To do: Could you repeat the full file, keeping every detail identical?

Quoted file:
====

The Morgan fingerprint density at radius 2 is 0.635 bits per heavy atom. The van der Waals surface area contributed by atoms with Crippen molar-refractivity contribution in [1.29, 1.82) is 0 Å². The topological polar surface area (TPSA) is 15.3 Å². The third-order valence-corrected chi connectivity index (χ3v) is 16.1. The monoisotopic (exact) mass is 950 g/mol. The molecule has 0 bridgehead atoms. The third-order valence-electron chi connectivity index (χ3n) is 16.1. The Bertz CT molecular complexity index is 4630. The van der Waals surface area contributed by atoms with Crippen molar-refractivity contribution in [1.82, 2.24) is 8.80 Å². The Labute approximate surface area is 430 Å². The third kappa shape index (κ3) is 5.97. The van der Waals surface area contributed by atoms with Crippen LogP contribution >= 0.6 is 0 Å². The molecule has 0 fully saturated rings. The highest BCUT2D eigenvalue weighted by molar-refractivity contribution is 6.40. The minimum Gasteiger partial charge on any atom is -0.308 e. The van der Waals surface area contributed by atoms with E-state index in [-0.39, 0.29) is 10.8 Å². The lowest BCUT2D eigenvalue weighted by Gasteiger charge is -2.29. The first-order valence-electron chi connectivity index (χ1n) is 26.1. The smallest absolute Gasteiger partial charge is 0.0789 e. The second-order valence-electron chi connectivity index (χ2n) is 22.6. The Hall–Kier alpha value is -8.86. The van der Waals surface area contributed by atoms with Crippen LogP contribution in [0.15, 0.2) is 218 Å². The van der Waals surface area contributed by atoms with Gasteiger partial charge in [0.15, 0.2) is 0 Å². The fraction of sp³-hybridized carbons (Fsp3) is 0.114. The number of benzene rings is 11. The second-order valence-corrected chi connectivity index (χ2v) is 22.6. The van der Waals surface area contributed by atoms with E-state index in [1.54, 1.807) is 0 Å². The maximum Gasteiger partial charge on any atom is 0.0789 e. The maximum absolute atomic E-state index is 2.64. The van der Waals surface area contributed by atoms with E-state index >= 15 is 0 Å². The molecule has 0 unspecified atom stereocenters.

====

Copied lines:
The Morgan fingerprint density at radius 2 is 0.635 bits per heavy atom. The van der Waals surface area contributed by atoms with Crippen molar-refractivity contribution in [1.29, 1.82) is 0 Å². The topological polar surface area (TPSA) is 15.3 Å². The third-order valence-corrected chi connectivity index (χ3v) is 16.1. The monoisotopic (exact) mass is 950 g/mol. The molecule has 0 bridgehead atoms. The third-order valence-electron chi connectivity index (χ3n) is 16.1. The Bertz CT molecular complexity index is 4630. The van der Waals surface area contributed by atoms with Crippen molar-refractivity contribution in [1.82, 2.24) is 8.80 Å². The Labute approximate surface area is 430 Å². The third kappa shape index (κ3) is 5.97. The van der Waals surface area contributed by atoms with Crippen LogP contribution >= 0.6 is 0 Å². The molecule has 0 fully saturated rings. The highest BCUT2D eigenvalue weighted by molar-refractivity contribution is 6.40. The minimum Gasteiger partial charge on any atom is -0.308 e. The van der Waals surface area contributed by atoms with E-state index in [-0.39, 0.29) is 10.8 Å². The lowest BCUT2D eigenvalue weighted by Gasteiger charge is -2.29. The first-order valence-electron chi connectivity index (χ1n) is 26.1. The smallest absolute Gasteiger partial charge is 0.0789 e. The second-order valence-electron chi connectivity index (χ2n) is 22.6. The Hall–Kier alpha value is -8.86. The van der Waals surface area contributed by atoms with Crippen LogP contribution in [0.15, 0.2) is 218 Å². The van der Waals surface area contributed by atoms with Gasteiger partial charge in [0.15, 0.2) is 0 Å². The fraction of sp³-hybridized carbons (Fsp3) is 0.114. The number of benzene rings is 11. The second-order valence-corrected chi connectivity index (χ2v) is 22.6. The van der Waals surface area contributed by atoms with E-state index in [1.54, 1.807) is 0 Å². The maximum Gasteiger partial charge on any atom is 0.0789 e. The maximum absolute atomic E-state index is 2.64. The van der Waals surface area contributed by atoms with E-state index >= 15 is 0 Å². The molecule has 0 unspecified atom stereocenters.